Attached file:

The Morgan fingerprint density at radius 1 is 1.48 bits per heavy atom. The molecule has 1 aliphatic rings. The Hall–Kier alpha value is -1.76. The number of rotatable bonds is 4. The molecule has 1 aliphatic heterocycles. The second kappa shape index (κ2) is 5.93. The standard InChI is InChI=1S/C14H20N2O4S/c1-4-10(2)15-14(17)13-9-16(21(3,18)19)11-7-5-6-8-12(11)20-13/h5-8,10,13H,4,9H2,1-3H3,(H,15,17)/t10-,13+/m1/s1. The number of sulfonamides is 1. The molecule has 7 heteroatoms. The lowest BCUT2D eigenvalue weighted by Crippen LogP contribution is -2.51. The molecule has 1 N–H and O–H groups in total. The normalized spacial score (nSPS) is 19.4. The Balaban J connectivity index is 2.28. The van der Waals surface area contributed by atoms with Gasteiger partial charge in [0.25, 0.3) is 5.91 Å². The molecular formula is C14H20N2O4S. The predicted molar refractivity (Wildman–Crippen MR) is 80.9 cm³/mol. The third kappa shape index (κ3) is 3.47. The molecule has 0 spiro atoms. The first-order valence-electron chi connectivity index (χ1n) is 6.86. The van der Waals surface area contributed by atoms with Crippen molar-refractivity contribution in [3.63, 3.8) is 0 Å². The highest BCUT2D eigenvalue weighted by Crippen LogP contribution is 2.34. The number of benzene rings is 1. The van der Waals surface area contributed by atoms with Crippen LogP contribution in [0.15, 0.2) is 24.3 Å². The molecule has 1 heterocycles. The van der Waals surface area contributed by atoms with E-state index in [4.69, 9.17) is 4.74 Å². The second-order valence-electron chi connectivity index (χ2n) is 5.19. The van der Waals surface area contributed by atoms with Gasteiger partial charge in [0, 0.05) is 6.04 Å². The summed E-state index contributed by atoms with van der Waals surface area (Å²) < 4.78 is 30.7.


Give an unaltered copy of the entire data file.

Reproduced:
The Morgan fingerprint density at radius 1 is 1.48 bits per heavy atom. The molecule has 1 aliphatic rings. The Hall–Kier alpha value is -1.76. The number of rotatable bonds is 4. The molecule has 1 aliphatic heterocycles. The second kappa shape index (κ2) is 5.93. The standard InChI is InChI=1S/C14H20N2O4S/c1-4-10(2)15-14(17)13-9-16(21(3,18)19)11-7-5-6-8-12(11)20-13/h5-8,10,13H,4,9H2,1-3H3,(H,15,17)/t10-,13+/m1/s1. The number of sulfonamides is 1. The molecule has 7 heteroatoms. The lowest BCUT2D eigenvalue weighted by Crippen LogP contribution is -2.51. The molecule has 1 N–H and O–H groups in total. The normalized spacial score (nSPS) is 19.4. The Balaban J connectivity index is 2.28. The van der Waals surface area contributed by atoms with Gasteiger partial charge in [0.25, 0.3) is 5.91 Å². The molecular formula is C14H20N2O4S. The predicted molar refractivity (Wildman–Crippen MR) is 80.9 cm³/mol. The third kappa shape index (κ3) is 3.47. The molecule has 0 spiro atoms. The first-order valence-electron chi connectivity index (χ1n) is 6.86. The van der Waals surface area contributed by atoms with Crippen molar-refractivity contribution in [3.63, 3.8) is 0 Å². The highest BCUT2D eigenvalue weighted by Crippen LogP contribution is 2.34. The number of benzene rings is 1. The van der Waals surface area contributed by atoms with Crippen LogP contribution in [0.15, 0.2) is 24.3 Å². The molecule has 1 heterocycles. The van der Waals surface area contributed by atoms with E-state index in [4.69, 9.17) is 4.74 Å². The second-order valence-electron chi connectivity index (χ2n) is 5.19. The van der Waals surface area contributed by atoms with Gasteiger partial charge in [0, 0.05) is 6.04 Å². The summed E-state index contributed by atoms with van der Waals surface area (Å²) < 4.78 is 30.7.